CS6 introduced a new adjustment layer. It’s called the Color Lookup Adjustment Layer, and it is a great tool to create different looks and styles. If used correctly it is a very powerful tool.
For the sake of this demo, I am going to use a photo called “Gentleman Mask”, while it will be the base image for our layering games, there is a the movies at the bottom shows the entire processing done on the initial image.
I normally resort to building looks with Color Efex Pro, which is an awesome package for color grading and trying out different looks. I prefer this over actions, as I find them hard to control and they never give me the look I’m searching for. But the color lookup table is so easy to use that it may take its place.
Anyhow, back to the Lookup tables. Color Lookup Tables are basically tables that define the way colors are arranged and viewed in an image. So, for example, the LUT used by your monitor driver defines how the data marked “yellow” in the image file should be rendered on the screen. Kinda like an advanced color profile.
If you apply such a table to an image, its look, or colors of that image are transformed into different colors. This way you can easily change from one look to another. Some examples would be changing an image from color to B&W or to negative.
LUT’s are also used between software applications, mainly in the movie industry to maintain consistency in look, even if the underlying math of the software is different. (It seems like adobe is strongly hinting film features in PS with this tool).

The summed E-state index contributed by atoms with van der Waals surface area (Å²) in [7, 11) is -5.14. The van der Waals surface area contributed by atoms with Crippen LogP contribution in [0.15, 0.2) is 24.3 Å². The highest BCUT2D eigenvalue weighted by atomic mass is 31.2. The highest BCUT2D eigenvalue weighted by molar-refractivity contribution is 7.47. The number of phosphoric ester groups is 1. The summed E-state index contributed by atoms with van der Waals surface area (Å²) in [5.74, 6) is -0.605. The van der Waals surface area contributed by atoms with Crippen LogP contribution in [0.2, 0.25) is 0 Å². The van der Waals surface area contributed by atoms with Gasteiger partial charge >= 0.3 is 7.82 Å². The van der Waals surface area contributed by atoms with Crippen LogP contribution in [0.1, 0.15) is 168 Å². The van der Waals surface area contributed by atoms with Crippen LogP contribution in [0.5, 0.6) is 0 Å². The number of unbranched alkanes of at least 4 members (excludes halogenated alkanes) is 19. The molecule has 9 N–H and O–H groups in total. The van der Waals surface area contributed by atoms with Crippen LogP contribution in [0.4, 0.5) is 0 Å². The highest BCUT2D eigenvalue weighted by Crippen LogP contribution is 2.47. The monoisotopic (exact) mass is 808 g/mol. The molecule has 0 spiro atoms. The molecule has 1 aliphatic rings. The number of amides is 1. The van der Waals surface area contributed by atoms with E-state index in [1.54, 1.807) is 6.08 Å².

That’s a lot of technical babble, but what I really want to know is what it does out of the box.
Clicking the color lookup table will present you with nothing more than an interface that doesn’t say much, and if you don’t know what it’s power is, you’ll be quick to discard it and look for something else.
The properties of the CLAL (Color Lookup Adjustment Layer) consists of 3 buttons; 3DLUT file, Abstract and Device Link, each with its own drop down menu.
If you click on one of the drop-down menu’s photoshop prompt’s you to load a file. Skip this by pressing cancel, which brings you back to the list.
You’ll find 19 different styles in the 3DLUT list, 14 in the Abstract List and 5 in the Device Link list. These styles are pre-installed with CS6 and are ready to use. You can even load LUT’s if necessary (if you know how to make or get them…).
Selecting one of these styles will immediately change the look of the underlying layers.
Have a go with these settings and apply them to your photo, remember it’s an adjustment layer, so your changes are non destructive and nothing gets lost on the original image.
For your convenience I made 3 previews of what each LUT does. Now take note that most will look different on your photo, as it depends on the information of the underlying photo, but it gives a general idea.
Here is the fun part. You don’t have to stop with just using one adjustment layer or style, you can play with opacity between layers and stack a few adjustment layers for more versatility, making this simple little tool a quick and powerful style builder for your images. What I would really like to see is a simple tool that can build LUT files. something as easy as the tone splitting in LR4 🙂
Also have a look at this video by Julieanne Kost over at AdobeTV with a quick tip of the Color Lookup Adjustment Layer.
Finally, there is a quick color look up cheat-sheet – a downloadable file that that holds a Smart Object for the image with various LUTs applied simultaneously so you can insert your own photo to see the different styles. (we have a similar cheat sheet for B&W conversion)
And as promised here is the edit screen cap on “Gentleman Mask”
About The Author
Roderique “Dracorubio” Arisiaman is a Dutch Photoshop Artist and Photographer who creates surreal images using both disciplines to the fullest. His current work is featured in magazines and galleries and online blogs. You can Follow him on twitter, Facebook and Visit his Portfolio website